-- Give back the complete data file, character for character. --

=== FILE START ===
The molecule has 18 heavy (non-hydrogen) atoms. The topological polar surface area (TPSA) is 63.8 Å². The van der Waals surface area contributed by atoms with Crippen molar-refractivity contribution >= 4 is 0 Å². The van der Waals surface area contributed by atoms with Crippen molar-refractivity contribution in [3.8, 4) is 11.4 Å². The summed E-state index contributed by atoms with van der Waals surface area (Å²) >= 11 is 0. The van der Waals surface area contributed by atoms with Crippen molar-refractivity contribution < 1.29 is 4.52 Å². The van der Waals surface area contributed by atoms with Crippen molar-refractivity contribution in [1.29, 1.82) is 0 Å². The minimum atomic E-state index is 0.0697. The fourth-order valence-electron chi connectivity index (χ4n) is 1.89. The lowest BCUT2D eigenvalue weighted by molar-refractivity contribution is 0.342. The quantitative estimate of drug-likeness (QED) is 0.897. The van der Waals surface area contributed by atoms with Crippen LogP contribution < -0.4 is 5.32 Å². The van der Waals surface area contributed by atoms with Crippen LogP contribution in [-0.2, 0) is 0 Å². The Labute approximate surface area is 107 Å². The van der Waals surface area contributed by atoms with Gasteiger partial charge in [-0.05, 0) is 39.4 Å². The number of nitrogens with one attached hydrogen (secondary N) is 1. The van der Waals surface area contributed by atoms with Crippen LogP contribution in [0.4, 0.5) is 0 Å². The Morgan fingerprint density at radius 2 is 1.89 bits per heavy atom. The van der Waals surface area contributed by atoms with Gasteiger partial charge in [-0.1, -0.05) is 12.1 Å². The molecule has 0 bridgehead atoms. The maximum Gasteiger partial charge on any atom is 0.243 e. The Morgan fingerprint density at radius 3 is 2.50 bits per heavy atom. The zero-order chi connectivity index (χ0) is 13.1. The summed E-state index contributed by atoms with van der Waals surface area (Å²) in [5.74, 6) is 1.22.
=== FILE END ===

The molecule has 18 heavy (non-hydrogen) atoms. The topological polar surface area (TPSA) is 63.8 Å². The van der Waals surface area contributed by atoms with Crippen molar-refractivity contribution >= 4 is 0 Å². The van der Waals surface area contributed by atoms with Crippen molar-refractivity contribution in [3.8, 4) is 11.4 Å². The summed E-state index contributed by atoms with van der Waals surface area (Å²) >= 11 is 0. The van der Waals surface area contributed by atoms with Crippen molar-refractivity contribution < 1.29 is 4.52 Å². The van der Waals surface area contributed by atoms with Crippen molar-refractivity contribution in [1.29, 1.82) is 0 Å². The minimum atomic E-state index is 0.0697. The fourth-order valence-electron chi connectivity index (χ4n) is 1.89. The lowest BCUT2D eigenvalue weighted by molar-refractivity contribution is 0.342. The quantitative estimate of drug-likeness (QED) is 0.897. The van der Waals surface area contributed by atoms with Crippen LogP contribution < -0.4 is 5.32 Å². The van der Waals surface area contributed by atoms with Crippen LogP contribution in [-0.2, 0) is 0 Å². The Labute approximate surface area is 107 Å². The van der Waals surface area contributed by atoms with Gasteiger partial charge in [-0.05, 0) is 39.4 Å². The number of nitrogens with one attached hydrogen (secondary N) is 1. The van der Waals surface area contributed by atoms with Crippen LogP contribution in [0.4, 0.5) is 0 Å². The Morgan fingerprint density at radius 2 is 1.89 bits per heavy atom. The van der Waals surface area contributed by atoms with Gasteiger partial charge in [-0.1, -0.05) is 12.1 Å². The molecule has 0 bridgehead atoms. The maximum Gasteiger partial charge on any atom is 0.243 e. The Morgan fingerprint density at radius 3 is 2.50 bits per heavy atom. The zero-order chi connectivity index (χ0) is 13.1. The summed E-state index contributed by atoms with van der Waals surface area (Å²) in [5.74, 6) is 1.22.